The southern coastal municipality of Salinas might be small in size, but its many natural and human-built resources are well-known beyond Puerto Rico and draw visitors of all kinds.
One of the town’s landmarks is the Albergue Olímpico Germán Rieckehoff. The complex consists of both open areas and a wide range of buildings. The latter house a wide range of services and attractions, including training facilities, a school for young athletes, a hostel, and a health center.
Visitors of all kinds are welcome at the Albergue and are able to use many of its sporting facilities, as well as its water parks, picnic areas, and other attractions.
The complex is named after the influential Don Germán Rieckehoff, former president of the island’s Olympic Committee. Despite the island’s political status as Commonwealth of the United States, Puerto Rico has participated independently in the Olympics since 1948. Visitors to the Albergue can learn about this topic within the Museum of Sports.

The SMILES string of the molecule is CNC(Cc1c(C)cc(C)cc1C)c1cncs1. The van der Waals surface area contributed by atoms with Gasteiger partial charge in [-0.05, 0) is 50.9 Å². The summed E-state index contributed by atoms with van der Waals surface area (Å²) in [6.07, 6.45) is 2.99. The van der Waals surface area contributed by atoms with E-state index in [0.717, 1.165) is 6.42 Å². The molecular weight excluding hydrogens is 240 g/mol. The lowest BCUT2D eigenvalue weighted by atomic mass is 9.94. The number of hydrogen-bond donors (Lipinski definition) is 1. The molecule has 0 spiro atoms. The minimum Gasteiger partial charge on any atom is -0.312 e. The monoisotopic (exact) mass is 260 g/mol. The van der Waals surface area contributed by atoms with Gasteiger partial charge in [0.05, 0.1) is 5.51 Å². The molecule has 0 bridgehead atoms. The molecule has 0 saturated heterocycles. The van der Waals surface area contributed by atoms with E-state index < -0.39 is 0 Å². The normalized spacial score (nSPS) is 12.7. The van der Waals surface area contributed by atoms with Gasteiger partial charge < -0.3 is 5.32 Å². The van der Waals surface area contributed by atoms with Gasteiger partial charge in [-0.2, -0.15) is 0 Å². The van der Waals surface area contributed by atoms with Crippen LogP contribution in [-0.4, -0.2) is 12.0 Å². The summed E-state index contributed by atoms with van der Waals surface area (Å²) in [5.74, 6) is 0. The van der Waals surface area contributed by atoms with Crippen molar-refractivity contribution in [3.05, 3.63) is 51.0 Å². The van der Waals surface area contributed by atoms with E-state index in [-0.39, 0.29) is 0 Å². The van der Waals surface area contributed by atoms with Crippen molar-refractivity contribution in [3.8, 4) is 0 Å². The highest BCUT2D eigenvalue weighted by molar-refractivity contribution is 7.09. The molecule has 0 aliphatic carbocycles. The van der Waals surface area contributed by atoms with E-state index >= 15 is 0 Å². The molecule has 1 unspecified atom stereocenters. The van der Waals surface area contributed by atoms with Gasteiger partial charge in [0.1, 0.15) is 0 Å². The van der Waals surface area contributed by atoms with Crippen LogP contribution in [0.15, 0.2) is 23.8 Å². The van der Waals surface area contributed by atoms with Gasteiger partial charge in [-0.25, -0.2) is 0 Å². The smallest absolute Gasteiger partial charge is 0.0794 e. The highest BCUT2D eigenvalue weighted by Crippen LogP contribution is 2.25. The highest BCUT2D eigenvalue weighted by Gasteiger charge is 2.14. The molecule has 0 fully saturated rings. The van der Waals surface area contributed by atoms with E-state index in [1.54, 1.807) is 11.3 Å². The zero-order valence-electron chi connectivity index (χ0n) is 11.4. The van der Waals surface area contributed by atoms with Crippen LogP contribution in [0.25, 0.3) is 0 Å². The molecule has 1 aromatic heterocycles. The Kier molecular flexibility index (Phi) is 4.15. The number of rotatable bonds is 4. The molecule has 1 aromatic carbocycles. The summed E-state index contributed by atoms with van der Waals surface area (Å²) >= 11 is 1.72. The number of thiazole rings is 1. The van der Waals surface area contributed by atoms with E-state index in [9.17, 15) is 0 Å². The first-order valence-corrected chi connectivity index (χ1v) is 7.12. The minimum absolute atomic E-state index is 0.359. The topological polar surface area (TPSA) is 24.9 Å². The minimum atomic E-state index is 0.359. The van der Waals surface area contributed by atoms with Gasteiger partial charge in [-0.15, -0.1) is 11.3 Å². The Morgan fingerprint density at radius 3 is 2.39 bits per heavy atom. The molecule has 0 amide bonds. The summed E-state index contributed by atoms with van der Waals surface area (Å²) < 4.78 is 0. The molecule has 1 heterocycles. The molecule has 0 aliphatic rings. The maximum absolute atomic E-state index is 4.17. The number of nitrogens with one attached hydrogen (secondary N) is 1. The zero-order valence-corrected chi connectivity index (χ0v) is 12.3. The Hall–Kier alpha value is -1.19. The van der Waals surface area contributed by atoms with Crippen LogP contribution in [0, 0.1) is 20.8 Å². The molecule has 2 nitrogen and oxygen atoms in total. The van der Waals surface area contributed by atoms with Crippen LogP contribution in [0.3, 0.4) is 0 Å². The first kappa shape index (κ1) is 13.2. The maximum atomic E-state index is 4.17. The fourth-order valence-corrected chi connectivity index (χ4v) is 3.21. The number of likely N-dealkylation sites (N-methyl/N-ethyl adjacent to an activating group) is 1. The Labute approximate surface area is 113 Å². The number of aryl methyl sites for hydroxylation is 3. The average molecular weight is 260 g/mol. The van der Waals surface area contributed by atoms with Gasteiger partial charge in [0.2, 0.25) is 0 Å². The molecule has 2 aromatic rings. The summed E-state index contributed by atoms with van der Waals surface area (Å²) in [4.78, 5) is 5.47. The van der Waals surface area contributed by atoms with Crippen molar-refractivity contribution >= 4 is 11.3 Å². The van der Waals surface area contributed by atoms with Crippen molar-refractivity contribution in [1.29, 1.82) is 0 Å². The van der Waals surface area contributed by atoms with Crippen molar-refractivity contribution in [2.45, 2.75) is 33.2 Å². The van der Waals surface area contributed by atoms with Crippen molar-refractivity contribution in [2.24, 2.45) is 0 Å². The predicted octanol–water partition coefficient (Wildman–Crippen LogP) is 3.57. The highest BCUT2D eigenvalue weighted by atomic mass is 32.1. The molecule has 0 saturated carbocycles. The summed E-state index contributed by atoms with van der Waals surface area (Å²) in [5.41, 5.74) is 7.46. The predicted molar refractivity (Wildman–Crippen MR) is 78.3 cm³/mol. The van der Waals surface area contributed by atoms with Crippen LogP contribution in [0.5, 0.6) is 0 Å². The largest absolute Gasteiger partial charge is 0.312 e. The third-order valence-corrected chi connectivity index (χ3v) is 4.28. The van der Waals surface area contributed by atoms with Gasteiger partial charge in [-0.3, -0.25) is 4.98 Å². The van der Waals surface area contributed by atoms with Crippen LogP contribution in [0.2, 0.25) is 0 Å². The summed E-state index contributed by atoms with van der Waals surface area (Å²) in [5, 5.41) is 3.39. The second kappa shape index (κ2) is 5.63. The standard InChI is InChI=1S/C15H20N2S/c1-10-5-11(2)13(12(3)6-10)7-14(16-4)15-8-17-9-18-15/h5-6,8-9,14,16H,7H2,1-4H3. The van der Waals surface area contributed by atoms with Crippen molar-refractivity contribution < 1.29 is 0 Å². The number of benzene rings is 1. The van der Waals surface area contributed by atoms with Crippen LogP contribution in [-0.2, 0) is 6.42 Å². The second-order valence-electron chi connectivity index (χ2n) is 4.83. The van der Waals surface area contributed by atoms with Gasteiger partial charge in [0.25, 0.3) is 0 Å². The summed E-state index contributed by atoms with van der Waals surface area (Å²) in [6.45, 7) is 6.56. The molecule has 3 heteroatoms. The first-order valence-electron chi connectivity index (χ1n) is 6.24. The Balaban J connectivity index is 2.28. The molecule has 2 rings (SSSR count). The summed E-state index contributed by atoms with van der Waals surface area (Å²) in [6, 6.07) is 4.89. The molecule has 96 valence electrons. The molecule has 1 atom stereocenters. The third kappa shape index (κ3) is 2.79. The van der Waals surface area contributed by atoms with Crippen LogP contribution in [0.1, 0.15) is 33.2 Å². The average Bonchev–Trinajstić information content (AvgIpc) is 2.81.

Ecotourists will find access to the Jobos Bay Reserve through Salinas. The reserve includes a series of cays (Cayos Caribe), as well as a mangrove forest (Mar Negro). Endangered species such as the West Indian manatee and the brown pelican make Jobos Bay their home, as did the taíno natives centuries ago, according to the archeological record. Tourists might also be tempted to venture out into the sea by renting a kayak at the Marina de Salinas or just relaxing at one of its crystalline beaches.
Perhaps one of the more unique celebrations in Puerto Rico is a festival in honor of a dipping sauce. Salinas claims the title of Town of the Mojito Isleño – chopped garlic, onions, tomatoes, and peppers, herbs and spices, mixed with olive oil. This staple of island cuisine comes in handy especially when cooking seafood – or enjoying it at one of the many restaurants found in this fishing town!